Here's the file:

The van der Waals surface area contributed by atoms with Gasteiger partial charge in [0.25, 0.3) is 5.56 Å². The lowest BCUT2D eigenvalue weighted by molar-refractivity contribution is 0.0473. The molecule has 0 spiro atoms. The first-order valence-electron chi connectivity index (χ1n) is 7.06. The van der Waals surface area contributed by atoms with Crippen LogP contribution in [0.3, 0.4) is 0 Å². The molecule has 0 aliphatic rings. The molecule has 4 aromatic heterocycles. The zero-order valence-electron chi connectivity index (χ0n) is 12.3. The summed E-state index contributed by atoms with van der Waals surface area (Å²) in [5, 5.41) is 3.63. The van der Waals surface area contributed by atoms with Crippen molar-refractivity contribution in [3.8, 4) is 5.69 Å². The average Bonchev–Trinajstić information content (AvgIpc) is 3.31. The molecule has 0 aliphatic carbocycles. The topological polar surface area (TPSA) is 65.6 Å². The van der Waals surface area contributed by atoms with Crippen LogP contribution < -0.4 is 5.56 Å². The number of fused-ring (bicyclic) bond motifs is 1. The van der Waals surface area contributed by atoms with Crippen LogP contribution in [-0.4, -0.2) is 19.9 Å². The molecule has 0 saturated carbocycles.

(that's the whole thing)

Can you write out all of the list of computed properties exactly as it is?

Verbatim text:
The van der Waals surface area contributed by atoms with Gasteiger partial charge in [0.25, 0.3) is 5.56 Å². The lowest BCUT2D eigenvalue weighted by molar-refractivity contribution is 0.0473. The molecule has 0 spiro atoms. The first-order valence-electron chi connectivity index (χ1n) is 7.06. The van der Waals surface area contributed by atoms with Crippen LogP contribution in [0.3, 0.4) is 0 Å². The molecule has 0 aliphatic rings. The molecule has 4 aromatic heterocycles. The zero-order valence-electron chi connectivity index (χ0n) is 12.3. The summed E-state index contributed by atoms with van der Waals surface area (Å²) in [5, 5.41) is 3.63. The van der Waals surface area contributed by atoms with Crippen molar-refractivity contribution in [3.8, 4) is 5.69 Å². The average Bonchev–Trinajstić information content (AvgIpc) is 3.31. The molecule has 0 aliphatic carbocycles. The topological polar surface area (TPSA) is 65.6 Å². The van der Waals surface area contributed by atoms with Crippen LogP contribution < -0.4 is 5.56 Å². The number of fused-ring (bicyclic) bond motifs is 1. The van der Waals surface area contributed by atoms with Crippen LogP contribution in [-0.4, -0.2) is 19.9 Å². The molecule has 0 saturated carbocycles.